Exploring the potential use of melatonin as a modulator of tramadol-induced rewarding effects in rats

College of Medicine ,King Saud Bin Abdulaziz University for Health Sciences ,Jeddah ,Saudi Arabia
Hakami, Alqassem Y.;
Department of Physiology ,Neuroscience Unit ,Faculty of Medicine ,King Abdulaziz University ,Jeddah ,Saudi Arabia
Alghamdi, Badrah S.;
Department of Pharmacology and Toxicology ,College of Pharmacy ,Umm Al-Qura University ,Makkah ,Saudi Arabia
Alshehri, Fahad S.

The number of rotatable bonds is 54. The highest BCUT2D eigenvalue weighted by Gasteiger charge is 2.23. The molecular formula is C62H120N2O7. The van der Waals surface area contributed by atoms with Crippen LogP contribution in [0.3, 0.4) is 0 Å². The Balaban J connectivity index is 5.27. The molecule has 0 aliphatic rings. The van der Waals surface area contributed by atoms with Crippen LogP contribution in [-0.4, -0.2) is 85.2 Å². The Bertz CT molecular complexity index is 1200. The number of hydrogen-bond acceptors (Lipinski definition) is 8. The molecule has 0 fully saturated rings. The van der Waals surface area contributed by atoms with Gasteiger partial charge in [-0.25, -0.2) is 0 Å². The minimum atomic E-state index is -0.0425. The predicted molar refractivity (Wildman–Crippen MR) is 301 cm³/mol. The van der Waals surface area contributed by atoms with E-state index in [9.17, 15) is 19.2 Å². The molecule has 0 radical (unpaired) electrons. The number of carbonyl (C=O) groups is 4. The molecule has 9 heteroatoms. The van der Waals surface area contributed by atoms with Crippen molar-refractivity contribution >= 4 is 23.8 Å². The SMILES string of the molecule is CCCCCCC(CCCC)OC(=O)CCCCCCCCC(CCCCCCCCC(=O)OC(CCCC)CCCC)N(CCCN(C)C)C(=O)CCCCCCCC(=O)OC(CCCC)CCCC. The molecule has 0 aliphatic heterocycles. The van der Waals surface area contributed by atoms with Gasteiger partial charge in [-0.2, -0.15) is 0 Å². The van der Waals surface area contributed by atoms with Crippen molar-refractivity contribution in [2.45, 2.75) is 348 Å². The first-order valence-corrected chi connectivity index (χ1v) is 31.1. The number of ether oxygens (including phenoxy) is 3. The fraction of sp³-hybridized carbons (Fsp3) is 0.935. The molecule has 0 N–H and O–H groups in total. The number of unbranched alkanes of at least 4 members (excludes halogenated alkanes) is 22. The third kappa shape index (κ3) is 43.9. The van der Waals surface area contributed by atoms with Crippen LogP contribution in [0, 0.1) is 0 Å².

Background: Melatonin is responsible for regulating the sleep-wake cycle and circadian rhythms in mammals. Tramadol, a synthetic opioid analgesic, is used to manage moderate to severe pain but has a high potential for abuse and dependence. Studies have shown that melatonin could be a potential modulator to reduce tramadol addiction. Methods: Male Wistar rats were used to investigate the effect of melatonin on tramadol-induced place preference. The rats were divided into four groups: control, tramadol, tramadol + melatonin (single dose), and tramadol + melatonin (repeated doses). Tramadol was administered intraperitoneally at 40 mg/kg, while melatonin was administered at 50 mg/kg for both the single dose and repeated-dose groups. The study consisted of two phases: habituation and acquisition. Results: Tramadol administration produced conditioned place preference (CPP) in rats, indicating rewarding effects. However, melatonin administration blocked tramadol-induced CPP. Surprisingly, repeated doses of melatonin were ineffective and did not reduce the expression of CPP compared to that of the single dose administration. Conclusion: The study suggests that melatonin may be a potential therapeutic option for treating tramadol addiction. The results indicate that melatonin attenuates the expression of tramadol-induced CPP, supporting its uses as an adjunct therapy for managing tramadol addiction. However, further studies are needed to investigate its effectiveness in humans.


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